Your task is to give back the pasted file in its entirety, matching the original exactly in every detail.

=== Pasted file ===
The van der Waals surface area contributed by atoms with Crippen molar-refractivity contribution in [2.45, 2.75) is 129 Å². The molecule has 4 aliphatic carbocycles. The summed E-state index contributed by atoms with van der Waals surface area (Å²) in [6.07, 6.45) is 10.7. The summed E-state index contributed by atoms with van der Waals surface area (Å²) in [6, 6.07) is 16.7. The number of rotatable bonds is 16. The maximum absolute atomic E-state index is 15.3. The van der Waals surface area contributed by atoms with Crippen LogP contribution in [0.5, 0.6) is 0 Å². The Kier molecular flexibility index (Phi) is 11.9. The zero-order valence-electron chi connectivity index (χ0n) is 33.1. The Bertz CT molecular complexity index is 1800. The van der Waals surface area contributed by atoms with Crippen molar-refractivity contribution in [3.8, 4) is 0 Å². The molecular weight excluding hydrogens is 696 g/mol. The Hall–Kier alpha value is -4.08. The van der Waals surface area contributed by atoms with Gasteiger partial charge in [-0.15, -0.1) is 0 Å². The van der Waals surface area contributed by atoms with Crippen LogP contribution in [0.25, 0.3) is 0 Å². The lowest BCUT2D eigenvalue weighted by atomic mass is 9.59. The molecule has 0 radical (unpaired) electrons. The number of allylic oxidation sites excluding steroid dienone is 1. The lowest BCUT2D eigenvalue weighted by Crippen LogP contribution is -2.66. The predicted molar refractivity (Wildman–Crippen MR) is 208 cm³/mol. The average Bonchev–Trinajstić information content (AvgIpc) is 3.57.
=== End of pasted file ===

The van der Waals surface area contributed by atoms with Crippen molar-refractivity contribution in [2.45, 2.75) is 129 Å². The molecule has 4 aliphatic carbocycles. The summed E-state index contributed by atoms with van der Waals surface area (Å²) in [6.07, 6.45) is 10.7. The summed E-state index contributed by atoms with van der Waals surface area (Å²) in [6, 6.07) is 16.7. The number of rotatable bonds is 16. The maximum absolute atomic E-state index is 15.3. The van der Waals surface area contributed by atoms with Crippen LogP contribution in [0.5, 0.6) is 0 Å². The Kier molecular flexibility index (Phi) is 11.9. The zero-order valence-electron chi connectivity index (χ0n) is 33.1. The Bertz CT molecular complexity index is 1800. The van der Waals surface area contributed by atoms with Crippen molar-refractivity contribution in [3.8, 4) is 0 Å². The molecular weight excluding hydrogens is 696 g/mol. The Hall–Kier alpha value is -4.08. The van der Waals surface area contributed by atoms with Gasteiger partial charge in [-0.15, -0.1) is 0 Å². The van der Waals surface area contributed by atoms with Crippen LogP contribution in [0.25, 0.3) is 0 Å². The lowest BCUT2D eigenvalue weighted by atomic mass is 9.59. The molecule has 0 radical (unpaired) electrons. The number of allylic oxidation sites excluding steroid dienone is 1. The lowest BCUT2D eigenvalue weighted by Crippen LogP contribution is -2.66. The predicted molar refractivity (Wildman–Crippen MR) is 208 cm³/mol. The average Bonchev–Trinajstić information content (AvgIpc) is 3.57.